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Joseph Michael Essex is a critical thinker who hates the “s” that
many people put at the end of the word “communication.” He believes
communication is a singular process governed by how human beings accept,
store and access information. While the methods for delivering
information are varied, the function of preparing, packaging and
presenting a message is fundamentally the same. This propensity of his
to examine and test the most basic of assumptions forms the core of his
evaluative and creative process. That process is guided by the following
questions: What do you want to have happen, to whom do you want it to
happen, and what results do you expect? Since graduating from Virginia
Commonwealth University in 1970, Essex has asked questions that provide
meanings, reasons and guidance as well as answers.
Before co-founding Essex Two, in 1989, with his partner, Nancy Denney
Essex, he was senior vice president, director of design for
Burson-Marsteller World Wide and director of visual communication
planning for the 17 offices in the Americas. He has received hundreds of
awards, from major communication publications and organizations in the
United States, Europe and Asia, including medals from the New York Art
Essex became a member of AIGA in 1972, and in 1985 he was part of a
small group that formed the Chicago chapter. He has been on the chapter
board in one capacity or another since that time. In 1998 AIGA Chicago
presented him with its Above and Beyond Award for his extraordinary
service to his profession and the organization.
His fine art and commercial posters are in museum collections
throughout the world, including the Museum of Modern Art in New York
City. He has lectured extensively to student and professional groups on
the business of communication and his own design process.
Is the government using graphic design to incite panic for political profit? Vienne looks at the color-coded alert system and sees red. Milton Glaser says “give puce a chance.”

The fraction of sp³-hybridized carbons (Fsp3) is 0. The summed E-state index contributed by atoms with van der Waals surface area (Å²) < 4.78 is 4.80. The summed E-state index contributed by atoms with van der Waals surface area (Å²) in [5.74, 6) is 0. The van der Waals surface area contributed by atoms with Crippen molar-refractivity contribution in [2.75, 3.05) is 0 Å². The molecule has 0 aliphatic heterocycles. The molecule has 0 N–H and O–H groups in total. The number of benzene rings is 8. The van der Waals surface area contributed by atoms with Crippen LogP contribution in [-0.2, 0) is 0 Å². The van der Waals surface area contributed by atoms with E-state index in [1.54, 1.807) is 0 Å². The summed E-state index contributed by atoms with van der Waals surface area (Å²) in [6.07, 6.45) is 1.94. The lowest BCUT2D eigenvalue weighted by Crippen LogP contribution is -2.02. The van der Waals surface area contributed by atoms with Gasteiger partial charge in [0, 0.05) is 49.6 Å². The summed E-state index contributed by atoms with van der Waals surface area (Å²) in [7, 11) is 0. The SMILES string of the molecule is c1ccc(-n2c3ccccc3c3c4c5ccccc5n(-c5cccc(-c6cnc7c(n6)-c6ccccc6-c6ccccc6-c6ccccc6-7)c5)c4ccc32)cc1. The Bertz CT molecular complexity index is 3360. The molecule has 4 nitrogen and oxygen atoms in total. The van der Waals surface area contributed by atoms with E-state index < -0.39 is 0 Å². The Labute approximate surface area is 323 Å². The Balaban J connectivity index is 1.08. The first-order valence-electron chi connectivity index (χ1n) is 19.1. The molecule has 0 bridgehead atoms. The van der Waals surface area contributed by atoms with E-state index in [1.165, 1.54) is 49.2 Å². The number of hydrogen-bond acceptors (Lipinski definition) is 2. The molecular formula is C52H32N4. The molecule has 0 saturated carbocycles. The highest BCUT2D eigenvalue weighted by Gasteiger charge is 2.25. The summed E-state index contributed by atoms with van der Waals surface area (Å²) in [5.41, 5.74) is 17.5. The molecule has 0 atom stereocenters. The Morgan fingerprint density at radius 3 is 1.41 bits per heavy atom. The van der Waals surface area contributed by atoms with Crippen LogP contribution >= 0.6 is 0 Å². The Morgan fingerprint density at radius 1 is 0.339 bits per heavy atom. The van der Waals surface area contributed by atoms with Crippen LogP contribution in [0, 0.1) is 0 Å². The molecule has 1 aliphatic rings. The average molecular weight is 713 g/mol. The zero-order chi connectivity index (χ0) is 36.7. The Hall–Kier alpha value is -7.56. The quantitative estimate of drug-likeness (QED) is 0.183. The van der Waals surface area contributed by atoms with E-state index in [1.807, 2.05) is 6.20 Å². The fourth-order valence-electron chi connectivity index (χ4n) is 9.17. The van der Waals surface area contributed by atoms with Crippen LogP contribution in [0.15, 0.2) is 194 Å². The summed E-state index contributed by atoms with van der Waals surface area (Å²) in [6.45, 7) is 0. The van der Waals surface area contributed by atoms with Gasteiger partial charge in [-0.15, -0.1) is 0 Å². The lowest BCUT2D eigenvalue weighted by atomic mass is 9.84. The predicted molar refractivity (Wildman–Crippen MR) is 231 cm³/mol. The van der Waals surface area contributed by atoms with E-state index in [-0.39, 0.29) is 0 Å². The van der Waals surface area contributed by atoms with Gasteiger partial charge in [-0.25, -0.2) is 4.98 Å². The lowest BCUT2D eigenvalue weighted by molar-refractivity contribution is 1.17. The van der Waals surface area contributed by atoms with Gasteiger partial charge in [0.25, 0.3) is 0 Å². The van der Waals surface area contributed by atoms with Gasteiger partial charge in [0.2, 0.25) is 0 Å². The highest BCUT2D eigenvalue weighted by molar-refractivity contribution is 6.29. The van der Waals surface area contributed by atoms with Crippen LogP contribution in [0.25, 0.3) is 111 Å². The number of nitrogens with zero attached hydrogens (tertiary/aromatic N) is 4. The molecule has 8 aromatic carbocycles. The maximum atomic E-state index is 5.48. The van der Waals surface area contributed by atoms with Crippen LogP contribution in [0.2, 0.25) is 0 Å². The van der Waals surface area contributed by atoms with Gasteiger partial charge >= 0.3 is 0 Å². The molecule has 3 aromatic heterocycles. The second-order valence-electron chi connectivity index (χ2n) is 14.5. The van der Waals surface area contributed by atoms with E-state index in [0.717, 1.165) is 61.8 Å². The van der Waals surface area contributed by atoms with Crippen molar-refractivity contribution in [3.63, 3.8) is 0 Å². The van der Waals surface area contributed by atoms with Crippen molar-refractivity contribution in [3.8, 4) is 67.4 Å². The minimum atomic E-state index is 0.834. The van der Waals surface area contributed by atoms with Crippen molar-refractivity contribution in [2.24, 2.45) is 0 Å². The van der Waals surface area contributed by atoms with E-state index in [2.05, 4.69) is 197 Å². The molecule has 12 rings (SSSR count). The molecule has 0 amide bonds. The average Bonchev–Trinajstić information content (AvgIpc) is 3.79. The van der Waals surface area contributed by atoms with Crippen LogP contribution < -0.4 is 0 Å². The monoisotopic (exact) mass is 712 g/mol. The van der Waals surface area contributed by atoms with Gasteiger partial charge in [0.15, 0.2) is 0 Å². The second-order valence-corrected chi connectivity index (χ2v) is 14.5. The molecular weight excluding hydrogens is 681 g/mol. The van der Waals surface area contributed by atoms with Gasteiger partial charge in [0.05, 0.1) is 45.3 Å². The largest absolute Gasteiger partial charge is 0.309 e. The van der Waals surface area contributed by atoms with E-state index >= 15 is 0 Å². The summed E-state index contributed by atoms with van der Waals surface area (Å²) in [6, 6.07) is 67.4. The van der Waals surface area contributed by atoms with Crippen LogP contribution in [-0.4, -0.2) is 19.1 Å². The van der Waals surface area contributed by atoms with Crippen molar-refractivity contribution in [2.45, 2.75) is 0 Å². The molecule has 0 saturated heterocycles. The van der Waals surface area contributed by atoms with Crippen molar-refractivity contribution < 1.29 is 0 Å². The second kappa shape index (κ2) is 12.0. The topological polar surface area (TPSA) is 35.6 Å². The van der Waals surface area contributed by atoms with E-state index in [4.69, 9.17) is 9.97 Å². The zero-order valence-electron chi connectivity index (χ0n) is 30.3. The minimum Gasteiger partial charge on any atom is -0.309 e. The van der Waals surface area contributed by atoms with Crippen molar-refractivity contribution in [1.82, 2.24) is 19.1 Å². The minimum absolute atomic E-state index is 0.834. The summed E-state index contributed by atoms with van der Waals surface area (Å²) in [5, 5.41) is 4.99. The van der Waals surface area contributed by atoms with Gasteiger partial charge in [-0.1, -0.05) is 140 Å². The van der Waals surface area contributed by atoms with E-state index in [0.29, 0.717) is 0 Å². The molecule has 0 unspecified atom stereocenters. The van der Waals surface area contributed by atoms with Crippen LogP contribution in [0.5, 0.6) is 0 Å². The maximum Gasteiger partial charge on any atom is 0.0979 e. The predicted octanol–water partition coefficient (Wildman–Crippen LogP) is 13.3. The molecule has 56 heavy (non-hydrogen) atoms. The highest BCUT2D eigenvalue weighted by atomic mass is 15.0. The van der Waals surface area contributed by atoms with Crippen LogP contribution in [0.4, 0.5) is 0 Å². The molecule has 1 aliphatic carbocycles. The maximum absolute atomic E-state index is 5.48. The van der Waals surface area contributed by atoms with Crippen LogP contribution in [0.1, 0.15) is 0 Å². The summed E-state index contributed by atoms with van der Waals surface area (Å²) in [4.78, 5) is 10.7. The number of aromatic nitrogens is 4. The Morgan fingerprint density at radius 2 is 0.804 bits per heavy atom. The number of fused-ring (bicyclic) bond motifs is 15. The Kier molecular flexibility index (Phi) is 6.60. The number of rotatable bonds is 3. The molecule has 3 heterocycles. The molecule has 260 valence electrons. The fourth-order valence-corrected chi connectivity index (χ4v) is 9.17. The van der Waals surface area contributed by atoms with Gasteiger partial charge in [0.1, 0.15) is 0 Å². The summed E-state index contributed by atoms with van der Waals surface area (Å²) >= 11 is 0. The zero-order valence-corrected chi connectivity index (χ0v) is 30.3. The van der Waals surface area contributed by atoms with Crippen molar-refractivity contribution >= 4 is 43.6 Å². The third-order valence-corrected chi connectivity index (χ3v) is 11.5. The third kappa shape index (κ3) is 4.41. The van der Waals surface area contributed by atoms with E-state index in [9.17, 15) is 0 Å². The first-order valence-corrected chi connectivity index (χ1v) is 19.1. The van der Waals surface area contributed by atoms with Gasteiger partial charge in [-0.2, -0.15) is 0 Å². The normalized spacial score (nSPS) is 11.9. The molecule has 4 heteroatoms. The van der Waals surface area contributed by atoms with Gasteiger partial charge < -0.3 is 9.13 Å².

Section: Tools and Resources -
information design, Voice, safety
More at designandviolence.moma.org
"The Crisis of Credit Visualized" (2008), an animation designed by Jonathan Jarvis to explain the global economic crisis (and part of the AIGA Design Archives), has been featured on "Design and Violence," MoMA's experimental online curatorial project spearheaded by Paola Antonelli. Selected by the project curators, Jarvis' work is described by Gillian Tett of the Financial Times and intended as a prompt for public discussion on the site.
Section: Inspiration -
information design, graphic design, animation
Abbott Miller is recognized with a 2014 AIGA Medal for design that elevates culture, fusing content and form through elegant and incisive publications, exhibitions and identities.
Section: Inspiration -
book design, communication design, editorial design, environmental design, exhibition design, graphic design, identity design, AIGA Medal
AIGA is proposing transformative change to assure a robust and relevant resource for the next generation of designers. AIGA’s board of directors invites your perspective and encourages members to comment and vote on two options for the future.
AIGA Insight, governance, AIGA news
IZZE You’ll Love What’s Inside Campaign
It’s time to wipe the dust off that Super 8 camera & stop using cheap film-look apps. Nolab #DesignEnvy: http://t.co/If4uRwyQZu
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The L!brary Initiative
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From the reader #22
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David Airey, graphic designer
Kyle Webster has some GREAT photoshop brush packs available. Perfect for illustrators or designers working with elements rendered by hand!
Shared in Tools & Resources by
Measure Me Stick
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RT @aigahouston: Photos from Portfolio Review 2014 have been posted on Flickr: http://t.co/vroP7JZgbI #Portfolios #AIGAConnect #Design
5 hours ago